Jack Black’s is-he-or-isn’t-he gay character is the major attraction of the fascinating black comedy “Bernie,” opening Friday in Atlanta. Wait, what? Yes, Jack Black plays gay, and it’s actually based on a true story.
Even if it seems outrageous, “Bernie” is based on real-life. Director Richard Linklater takes us to a small Texas town in 1996. Bernie Tiede (Black) is a local mortician who is literally loved by all in his small town of Carthage, Texas. He has no lady companion, loves theater and the arts, loves to cook, and is immaculate and detailed in his work. Hmmm.
Through persistence, he becomes friends with Marjorie Nugent (Shirley MacLaine), the richest woman in the area and certainly the meanest. Even her remaining family members don’t like her. Marjorie and Bernie become companions – traveling constantly – and he eventually comes to works for her. Yet at some point, he becomes more her property, with Marjorie placing demands on his time and jealous when he isn’t around.
And one moment during a Marjorie outburst, he shoots her. Nine months pass without anyone seeing her and eventually District Attorney Danny Buck (Matthew McConaughey) smells a rat – or a corpse.
As they proved in “School of Rock,” Black and Linklater work extremely well together. The director knows how to rein Black in but take advantage of his adventuresome comic nature as well. This is certainly Black’s best performance to date. He doesn’t make Bernie a caricature at all, but a complex creature, eager to please, almost a manchild. What’s underneath his enthusiastic façade is left to interpretation.
Maclaine spends most of her time scowling, but she does create a character, someone who finds a friend in her life and maximizes their time together. Luckily she doesn’t jump into “Steel Magnolias” territory. McConaughey plays it completely straight and gets a lot of laughs as he pursues Bernie and tries to find out what makes him tick.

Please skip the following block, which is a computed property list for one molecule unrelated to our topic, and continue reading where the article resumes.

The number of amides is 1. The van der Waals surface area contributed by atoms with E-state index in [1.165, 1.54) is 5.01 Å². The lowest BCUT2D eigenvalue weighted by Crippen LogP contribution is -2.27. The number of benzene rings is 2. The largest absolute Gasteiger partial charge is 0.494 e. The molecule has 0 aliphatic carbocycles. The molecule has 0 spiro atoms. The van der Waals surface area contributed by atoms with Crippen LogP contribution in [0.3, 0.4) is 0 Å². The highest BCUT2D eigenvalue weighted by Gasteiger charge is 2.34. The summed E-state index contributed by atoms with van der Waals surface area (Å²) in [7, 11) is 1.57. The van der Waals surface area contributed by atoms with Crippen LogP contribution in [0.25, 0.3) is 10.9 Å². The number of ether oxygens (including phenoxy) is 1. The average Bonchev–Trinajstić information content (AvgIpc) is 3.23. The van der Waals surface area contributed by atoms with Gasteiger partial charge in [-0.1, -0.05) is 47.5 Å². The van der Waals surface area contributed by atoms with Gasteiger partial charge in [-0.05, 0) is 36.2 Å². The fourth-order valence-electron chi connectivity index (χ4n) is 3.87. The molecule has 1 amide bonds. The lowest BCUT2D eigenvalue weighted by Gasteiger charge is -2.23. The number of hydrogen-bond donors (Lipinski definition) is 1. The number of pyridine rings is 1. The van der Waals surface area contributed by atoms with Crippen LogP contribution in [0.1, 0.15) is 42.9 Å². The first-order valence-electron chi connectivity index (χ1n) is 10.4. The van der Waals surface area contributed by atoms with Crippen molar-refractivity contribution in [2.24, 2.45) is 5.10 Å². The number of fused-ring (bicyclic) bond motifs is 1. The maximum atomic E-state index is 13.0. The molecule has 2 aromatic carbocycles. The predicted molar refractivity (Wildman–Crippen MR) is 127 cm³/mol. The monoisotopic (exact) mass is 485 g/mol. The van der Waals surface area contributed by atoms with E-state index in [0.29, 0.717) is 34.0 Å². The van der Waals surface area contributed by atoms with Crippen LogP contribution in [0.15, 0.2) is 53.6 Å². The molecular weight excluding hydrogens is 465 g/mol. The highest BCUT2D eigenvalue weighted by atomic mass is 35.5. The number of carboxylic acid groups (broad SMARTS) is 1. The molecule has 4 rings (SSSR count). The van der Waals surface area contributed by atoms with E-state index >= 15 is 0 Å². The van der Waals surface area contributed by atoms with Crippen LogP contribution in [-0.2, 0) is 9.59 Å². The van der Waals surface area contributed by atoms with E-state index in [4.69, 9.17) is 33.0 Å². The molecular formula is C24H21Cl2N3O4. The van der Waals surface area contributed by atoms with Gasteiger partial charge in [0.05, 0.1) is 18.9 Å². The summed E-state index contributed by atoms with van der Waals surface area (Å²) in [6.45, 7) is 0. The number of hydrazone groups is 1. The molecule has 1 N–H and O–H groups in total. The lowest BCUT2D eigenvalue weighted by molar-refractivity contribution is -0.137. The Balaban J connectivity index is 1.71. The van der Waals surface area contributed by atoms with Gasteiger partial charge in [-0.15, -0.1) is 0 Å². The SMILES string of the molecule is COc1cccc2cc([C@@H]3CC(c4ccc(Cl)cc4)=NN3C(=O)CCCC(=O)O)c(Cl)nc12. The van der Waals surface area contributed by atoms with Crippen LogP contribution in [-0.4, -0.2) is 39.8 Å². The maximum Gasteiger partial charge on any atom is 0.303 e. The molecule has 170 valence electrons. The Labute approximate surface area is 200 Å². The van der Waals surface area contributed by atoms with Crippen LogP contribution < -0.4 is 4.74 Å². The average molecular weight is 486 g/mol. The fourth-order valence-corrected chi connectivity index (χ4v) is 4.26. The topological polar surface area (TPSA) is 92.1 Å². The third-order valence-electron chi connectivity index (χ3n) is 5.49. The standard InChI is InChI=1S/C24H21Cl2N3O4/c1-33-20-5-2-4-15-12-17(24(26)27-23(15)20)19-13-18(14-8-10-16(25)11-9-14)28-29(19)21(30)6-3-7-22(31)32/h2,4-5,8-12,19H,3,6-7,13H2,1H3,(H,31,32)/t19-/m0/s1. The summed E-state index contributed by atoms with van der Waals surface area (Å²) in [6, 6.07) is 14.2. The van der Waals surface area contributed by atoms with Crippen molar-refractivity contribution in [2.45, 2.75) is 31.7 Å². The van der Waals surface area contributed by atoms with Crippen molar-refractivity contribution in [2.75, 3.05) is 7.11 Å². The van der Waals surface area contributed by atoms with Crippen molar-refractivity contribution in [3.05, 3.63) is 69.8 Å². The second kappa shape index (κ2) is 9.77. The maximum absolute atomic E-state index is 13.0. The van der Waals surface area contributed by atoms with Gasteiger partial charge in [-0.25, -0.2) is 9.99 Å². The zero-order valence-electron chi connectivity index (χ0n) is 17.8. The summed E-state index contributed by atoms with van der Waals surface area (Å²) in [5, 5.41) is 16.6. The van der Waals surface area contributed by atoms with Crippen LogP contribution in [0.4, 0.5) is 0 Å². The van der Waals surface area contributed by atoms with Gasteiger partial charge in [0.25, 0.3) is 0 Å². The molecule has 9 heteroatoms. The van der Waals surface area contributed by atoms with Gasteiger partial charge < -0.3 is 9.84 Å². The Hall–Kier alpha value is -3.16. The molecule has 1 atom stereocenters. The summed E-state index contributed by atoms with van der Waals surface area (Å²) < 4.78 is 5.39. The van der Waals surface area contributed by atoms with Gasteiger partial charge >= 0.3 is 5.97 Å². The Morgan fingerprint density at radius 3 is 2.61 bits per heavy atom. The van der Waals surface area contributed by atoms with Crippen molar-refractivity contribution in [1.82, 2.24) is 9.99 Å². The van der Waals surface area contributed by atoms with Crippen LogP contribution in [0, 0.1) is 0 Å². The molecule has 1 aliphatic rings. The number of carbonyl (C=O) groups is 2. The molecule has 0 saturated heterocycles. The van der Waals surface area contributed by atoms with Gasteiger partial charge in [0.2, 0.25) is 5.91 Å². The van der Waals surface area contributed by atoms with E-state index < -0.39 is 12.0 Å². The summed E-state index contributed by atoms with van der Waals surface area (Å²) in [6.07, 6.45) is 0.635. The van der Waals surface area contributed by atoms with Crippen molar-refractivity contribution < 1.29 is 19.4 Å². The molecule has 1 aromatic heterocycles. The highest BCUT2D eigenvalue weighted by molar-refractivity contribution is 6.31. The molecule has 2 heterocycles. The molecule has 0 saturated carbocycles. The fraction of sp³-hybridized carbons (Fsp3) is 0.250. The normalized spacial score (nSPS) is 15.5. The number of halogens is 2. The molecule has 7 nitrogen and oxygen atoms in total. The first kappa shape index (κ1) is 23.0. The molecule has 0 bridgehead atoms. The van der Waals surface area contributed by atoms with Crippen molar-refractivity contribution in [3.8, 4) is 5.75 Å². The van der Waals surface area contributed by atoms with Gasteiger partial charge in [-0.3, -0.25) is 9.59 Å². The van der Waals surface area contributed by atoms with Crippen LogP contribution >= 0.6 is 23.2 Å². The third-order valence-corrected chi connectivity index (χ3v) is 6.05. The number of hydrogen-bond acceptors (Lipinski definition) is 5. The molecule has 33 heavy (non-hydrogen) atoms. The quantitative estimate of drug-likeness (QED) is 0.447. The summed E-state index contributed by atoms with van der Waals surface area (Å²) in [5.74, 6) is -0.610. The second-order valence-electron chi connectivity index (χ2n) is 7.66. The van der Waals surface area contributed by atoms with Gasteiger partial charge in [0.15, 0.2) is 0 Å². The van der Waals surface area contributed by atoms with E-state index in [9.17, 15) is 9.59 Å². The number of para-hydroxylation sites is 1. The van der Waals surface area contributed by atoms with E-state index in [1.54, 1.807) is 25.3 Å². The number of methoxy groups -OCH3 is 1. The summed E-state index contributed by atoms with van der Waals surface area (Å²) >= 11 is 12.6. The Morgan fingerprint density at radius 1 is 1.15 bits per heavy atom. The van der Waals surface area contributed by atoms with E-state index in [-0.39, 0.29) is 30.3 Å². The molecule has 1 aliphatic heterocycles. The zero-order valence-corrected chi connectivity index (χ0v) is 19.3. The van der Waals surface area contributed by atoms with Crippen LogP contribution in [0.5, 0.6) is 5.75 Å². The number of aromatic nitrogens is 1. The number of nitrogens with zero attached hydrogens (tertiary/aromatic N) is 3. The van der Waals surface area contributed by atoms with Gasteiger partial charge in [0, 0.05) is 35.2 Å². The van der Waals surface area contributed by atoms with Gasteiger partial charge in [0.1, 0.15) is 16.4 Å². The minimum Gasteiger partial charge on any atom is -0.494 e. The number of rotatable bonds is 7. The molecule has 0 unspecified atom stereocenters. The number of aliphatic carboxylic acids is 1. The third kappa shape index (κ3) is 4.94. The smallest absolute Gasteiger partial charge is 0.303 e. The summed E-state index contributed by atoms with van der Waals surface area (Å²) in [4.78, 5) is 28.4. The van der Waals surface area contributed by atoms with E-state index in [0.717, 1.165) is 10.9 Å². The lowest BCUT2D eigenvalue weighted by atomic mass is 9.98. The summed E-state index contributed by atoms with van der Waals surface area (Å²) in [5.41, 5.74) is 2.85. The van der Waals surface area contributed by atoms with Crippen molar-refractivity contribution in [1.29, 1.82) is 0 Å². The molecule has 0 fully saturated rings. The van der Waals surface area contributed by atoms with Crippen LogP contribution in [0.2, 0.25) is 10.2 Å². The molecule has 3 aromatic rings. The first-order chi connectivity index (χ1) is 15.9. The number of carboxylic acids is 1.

Director Linklater uses the townspeople – a combination of real actors and actual citizens – to shed light on the case and they are consistently funny. Even when they border on the broad, Linklater manages to make them real.
The subject of whether Bernie is gay comes up. The townspeople have their own various conclusions, and Buck claims to know several married men Buck has slept with. According to the Amarillo Globe News , police found videotape inside Bernie’s house of him having sex with married men.
Linklater’s film is perfectly poised – it’s never too outlandish and never too dark. He succeeds in making Bernie one of the most likable screen characters in some time. Even when the townspeople find out the truth, they unanimously leap to his defense.
With its dark themes and closeted main character, this probably isn’t going to be a box office sensation. It’s a small film, though, that shouldn’t slip through the cracks.
“Bernie” opens Friday in Atlanta at the UA Tara.
Jim Farmer is an Atlanta-based freelance writer and public relations professional specializing in film promotions. He has been a theater and pop-culture critic for more than a dozen years and is the director of Atlanta’s annual Out On Film LGBT film festival.